The Greater Blue Mountains World Heritage Area, Australia
Thought to have been extinct for millions of years, the Wollemi Pine was re-discovered alive and well in a remote and almost inaccessible gorge of the Blue Mountains in September 1994 by David Nobel, a field officer of the Wollemi National Park. The discovery only occurred because of his adventurous bushwalking and rock climbing abilities. Noble had good botanical knowledge, and quickly recognised the trees as unusual and worthy of further investigation which certainly proved to be true. The Wollemi pine is an evolutionary relict and one of the world's rarest species. The New South Wales Botanic Gardens said that locating it again is certainly one of the greatest botanical discoveries of our time.
The Greater Blue Mountains World Heritage Area is now celebrating its 10th anniversary following its formal inscription on the 29th November 2000. Consisting of 1.03 million hectares of mostly forested landscape on a sandstone plateau just inland from Sydney it is a vast expanse of wilderness equivalent in area to one quarter of the size of Switzerland.
View image of Greater Blue Mountains
The name ‘Blue Mountains’ originates from the fact that on warm days the essential oil from certain Eucalyptus trees evaporates and disperses in the air creating the characteristic distant blue haze of the Australian landscape. There are over 700 species of Eucalyptus , mostly native to Austalia, and the Greater Blue Mountains Area includes over 90 species of this taxonmic group (representing 13% of the species globally). This has led to the area being described as a natural laboratory for studying the evolution of the Eucalyptus. This fascinating diversity of Euclayptus was one of the key reasons for the Greater Blue Mountains area being enlisted as World Heritage along with the outstanding significance of the primitive Wollemi Pine species.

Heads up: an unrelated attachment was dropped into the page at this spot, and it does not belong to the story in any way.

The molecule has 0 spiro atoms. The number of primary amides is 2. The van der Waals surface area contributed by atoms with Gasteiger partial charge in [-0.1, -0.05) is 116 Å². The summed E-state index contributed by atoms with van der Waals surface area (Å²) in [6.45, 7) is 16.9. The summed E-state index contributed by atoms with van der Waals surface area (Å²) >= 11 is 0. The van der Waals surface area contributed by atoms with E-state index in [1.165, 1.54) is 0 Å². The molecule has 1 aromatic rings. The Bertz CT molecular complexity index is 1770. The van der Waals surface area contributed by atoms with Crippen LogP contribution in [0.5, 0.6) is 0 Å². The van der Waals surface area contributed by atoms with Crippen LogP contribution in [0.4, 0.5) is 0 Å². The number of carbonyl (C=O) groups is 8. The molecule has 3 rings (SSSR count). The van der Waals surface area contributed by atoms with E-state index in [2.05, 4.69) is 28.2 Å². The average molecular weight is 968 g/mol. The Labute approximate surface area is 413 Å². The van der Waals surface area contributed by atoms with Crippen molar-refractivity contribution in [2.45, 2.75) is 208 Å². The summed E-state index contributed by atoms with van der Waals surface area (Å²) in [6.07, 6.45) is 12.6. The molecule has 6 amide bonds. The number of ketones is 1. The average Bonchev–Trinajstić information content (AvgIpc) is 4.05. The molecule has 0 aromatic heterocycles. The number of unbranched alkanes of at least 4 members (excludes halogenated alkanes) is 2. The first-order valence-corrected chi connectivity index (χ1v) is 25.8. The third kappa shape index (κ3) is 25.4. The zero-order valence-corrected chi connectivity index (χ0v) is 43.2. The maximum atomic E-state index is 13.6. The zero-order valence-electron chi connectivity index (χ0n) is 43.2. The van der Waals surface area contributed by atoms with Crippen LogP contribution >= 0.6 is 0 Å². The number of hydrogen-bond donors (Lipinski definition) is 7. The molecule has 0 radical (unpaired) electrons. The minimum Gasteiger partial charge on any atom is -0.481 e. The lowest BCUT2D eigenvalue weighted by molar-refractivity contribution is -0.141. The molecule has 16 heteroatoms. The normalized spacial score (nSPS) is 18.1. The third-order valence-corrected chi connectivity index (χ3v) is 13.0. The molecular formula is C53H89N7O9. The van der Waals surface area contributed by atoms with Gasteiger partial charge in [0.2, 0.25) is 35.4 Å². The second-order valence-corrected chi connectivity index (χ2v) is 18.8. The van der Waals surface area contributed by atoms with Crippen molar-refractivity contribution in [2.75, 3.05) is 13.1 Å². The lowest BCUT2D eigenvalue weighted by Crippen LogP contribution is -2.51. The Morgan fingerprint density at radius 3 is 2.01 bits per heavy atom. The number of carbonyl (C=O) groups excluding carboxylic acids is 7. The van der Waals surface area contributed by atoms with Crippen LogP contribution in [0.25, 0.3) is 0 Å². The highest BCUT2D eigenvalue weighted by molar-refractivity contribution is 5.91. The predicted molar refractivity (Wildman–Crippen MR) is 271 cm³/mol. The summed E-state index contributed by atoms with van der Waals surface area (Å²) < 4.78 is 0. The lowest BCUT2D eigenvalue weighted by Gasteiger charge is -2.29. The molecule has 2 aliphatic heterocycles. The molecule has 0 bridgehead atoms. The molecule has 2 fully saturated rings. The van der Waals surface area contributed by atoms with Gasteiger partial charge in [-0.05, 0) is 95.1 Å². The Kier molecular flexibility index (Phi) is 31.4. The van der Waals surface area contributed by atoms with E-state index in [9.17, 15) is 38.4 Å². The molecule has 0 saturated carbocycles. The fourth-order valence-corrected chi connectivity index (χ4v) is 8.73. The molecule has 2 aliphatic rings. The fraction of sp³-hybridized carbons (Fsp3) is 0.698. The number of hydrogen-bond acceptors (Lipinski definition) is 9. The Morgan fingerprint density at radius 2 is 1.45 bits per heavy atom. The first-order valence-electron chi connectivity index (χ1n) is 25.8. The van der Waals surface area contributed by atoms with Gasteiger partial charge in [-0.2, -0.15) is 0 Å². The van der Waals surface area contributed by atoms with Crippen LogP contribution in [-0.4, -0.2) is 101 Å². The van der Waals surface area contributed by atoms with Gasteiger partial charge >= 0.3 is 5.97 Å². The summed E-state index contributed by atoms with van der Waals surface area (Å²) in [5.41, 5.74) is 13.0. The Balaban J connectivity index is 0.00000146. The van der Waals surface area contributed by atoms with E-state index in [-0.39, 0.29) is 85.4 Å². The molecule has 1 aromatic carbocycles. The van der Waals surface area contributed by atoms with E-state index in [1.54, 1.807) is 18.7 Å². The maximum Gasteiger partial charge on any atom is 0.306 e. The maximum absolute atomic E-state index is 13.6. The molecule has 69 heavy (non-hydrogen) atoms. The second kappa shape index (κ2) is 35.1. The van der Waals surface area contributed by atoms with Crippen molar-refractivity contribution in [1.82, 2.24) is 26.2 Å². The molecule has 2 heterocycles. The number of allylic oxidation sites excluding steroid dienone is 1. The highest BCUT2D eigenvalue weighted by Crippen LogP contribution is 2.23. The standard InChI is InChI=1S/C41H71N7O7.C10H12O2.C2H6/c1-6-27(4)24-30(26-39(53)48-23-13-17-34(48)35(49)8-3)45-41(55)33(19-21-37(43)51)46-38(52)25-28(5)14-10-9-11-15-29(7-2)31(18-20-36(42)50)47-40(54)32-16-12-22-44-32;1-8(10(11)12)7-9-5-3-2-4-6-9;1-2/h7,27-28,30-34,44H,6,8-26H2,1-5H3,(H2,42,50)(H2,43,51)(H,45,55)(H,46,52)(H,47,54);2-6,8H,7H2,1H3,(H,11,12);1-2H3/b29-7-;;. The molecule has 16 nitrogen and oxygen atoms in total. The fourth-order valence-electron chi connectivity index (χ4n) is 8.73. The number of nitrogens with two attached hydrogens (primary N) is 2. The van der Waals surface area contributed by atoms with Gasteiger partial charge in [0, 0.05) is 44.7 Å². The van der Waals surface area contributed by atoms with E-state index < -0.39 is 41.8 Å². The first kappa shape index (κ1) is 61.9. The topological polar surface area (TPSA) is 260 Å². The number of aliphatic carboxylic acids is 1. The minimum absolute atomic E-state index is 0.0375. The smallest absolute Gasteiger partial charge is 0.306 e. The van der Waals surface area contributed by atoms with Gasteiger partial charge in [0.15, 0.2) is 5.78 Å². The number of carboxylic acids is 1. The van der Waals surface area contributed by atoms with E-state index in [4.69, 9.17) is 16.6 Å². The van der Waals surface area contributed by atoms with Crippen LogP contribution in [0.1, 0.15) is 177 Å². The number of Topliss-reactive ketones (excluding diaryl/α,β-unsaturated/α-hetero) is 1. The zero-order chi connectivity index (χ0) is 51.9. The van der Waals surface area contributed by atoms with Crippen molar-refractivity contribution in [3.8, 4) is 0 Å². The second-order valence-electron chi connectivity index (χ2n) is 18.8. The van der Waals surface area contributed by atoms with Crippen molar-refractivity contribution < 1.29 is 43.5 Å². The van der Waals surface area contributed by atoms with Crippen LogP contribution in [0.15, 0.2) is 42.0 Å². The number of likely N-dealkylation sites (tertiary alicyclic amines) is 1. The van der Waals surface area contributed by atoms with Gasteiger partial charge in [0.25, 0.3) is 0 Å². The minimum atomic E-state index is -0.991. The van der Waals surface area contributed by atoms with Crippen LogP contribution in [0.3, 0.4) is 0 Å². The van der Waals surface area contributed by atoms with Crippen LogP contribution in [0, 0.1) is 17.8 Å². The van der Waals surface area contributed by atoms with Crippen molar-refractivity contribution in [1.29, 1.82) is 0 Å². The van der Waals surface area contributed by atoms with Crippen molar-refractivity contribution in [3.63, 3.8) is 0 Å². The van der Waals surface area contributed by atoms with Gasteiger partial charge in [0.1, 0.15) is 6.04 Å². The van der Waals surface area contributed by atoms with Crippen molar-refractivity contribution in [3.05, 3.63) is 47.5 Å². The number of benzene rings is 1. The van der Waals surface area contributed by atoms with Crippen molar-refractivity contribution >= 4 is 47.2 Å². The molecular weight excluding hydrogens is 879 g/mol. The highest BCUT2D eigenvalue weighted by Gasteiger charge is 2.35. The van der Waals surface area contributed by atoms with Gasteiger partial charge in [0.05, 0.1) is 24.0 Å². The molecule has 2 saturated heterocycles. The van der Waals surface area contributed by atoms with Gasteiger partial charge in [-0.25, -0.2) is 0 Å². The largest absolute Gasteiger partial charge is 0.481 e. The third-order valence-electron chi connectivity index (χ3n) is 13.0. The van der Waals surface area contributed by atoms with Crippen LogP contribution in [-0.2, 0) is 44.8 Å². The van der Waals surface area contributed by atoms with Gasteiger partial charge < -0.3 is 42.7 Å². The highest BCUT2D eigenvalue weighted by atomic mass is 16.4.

The World Heritage property is made up of seven national parks; the Blue Mountains National Park, Wollemi National Park, Yengo National Park, Nattai National Park, Kanangra-Boyd National Park, Gardens of Stone National Park and Thirlmere Lakes National Park, as well as the famous Jenolan Caves Karst Conservation Reserve.
The area does not contain mountains in the conventional sense but is described as a deeply incised sandstone plateau rising from less than 100 metres above sea level to 1300 metres at the highest point. This plateau is thought to have enabled the survival of a rich diversity of plant and animal life by providing a refuge from climatic changes during recent geological history.
Flora and Fauna
In addition to its outstanding eucalypts and the famous evolutionary relict species, the Wollemi pine, the Greater Blue Mountains Area is home to more 400 different kinds of animals living within the rugged gorges and tablelands These include threatened or rare species of conservation significance, such as the Tiger Quoll, the Koala, the Yellow-bellied Glider and the Long-nosed Potoroo as well as rare reptiles and amphibians including the Green and Golden Bell Frog and the Blue Mountain Water Skink. There is also a high level of plant endemism with 114 endemic taxa found in the area as well as 120 nationally rare and threatened plant taxa.